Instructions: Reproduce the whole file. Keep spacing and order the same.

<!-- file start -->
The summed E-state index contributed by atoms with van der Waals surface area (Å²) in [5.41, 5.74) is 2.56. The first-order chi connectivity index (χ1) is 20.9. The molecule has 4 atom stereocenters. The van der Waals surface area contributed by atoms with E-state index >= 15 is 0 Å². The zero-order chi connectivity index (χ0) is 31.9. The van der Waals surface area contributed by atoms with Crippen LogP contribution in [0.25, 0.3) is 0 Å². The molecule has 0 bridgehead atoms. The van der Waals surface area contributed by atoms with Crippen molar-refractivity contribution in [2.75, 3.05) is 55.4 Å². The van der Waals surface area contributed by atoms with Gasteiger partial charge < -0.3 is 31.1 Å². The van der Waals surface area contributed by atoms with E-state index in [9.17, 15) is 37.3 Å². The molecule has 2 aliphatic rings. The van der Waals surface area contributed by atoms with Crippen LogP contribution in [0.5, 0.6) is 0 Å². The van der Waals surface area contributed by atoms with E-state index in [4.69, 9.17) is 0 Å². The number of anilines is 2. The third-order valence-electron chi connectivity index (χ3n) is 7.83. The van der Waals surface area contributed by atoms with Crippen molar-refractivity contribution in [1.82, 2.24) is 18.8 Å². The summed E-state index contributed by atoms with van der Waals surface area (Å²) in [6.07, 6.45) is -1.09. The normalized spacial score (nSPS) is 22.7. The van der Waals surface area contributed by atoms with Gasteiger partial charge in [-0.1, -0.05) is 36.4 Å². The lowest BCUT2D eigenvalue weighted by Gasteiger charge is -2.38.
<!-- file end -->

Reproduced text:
The summed E-state index contributed by atoms with van der Waals surface area (Å²) in [5.41, 5.74) is 2.56. The first-order chi connectivity index (χ1) is 20.9. The molecule has 4 atom stereocenters. The van der Waals surface area contributed by atoms with E-state index >= 15 is 0 Å². The zero-order chi connectivity index (χ0) is 31.9. The van der Waals surface area contributed by atoms with Crippen LogP contribution in [0.25, 0.3) is 0 Å². The molecule has 0 bridgehead atoms. The van der Waals surface area contributed by atoms with Crippen molar-refractivity contribution in [2.75, 3.05) is 55.4 Å². The van der Waals surface area contributed by atoms with Gasteiger partial charge < -0.3 is 31.1 Å². The van der Waals surface area contributed by atoms with E-state index in [9.17, 15) is 37.3 Å². The molecule has 2 aliphatic rings. The van der Waals surface area contributed by atoms with Crippen LogP contribution in [0.5, 0.6) is 0 Å². The van der Waals surface area contributed by atoms with E-state index in [4.69, 9.17) is 0 Å². The number of anilines is 2. The third-order valence-electron chi connectivity index (χ3n) is 7.83. The van der Waals surface area contributed by atoms with Crippen molar-refractivity contribution in [1.82, 2.24) is 18.8 Å². The summed E-state index contributed by atoms with van der Waals surface area (Å²) in [6.07, 6.45) is -1.09. The normalized spacial score (nSPS) is 22.7. The van der Waals surface area contributed by atoms with Gasteiger partial charge in [-0.1, -0.05) is 36.4 Å². The lowest BCUT2D eigenvalue weighted by Gasteiger charge is -2.38.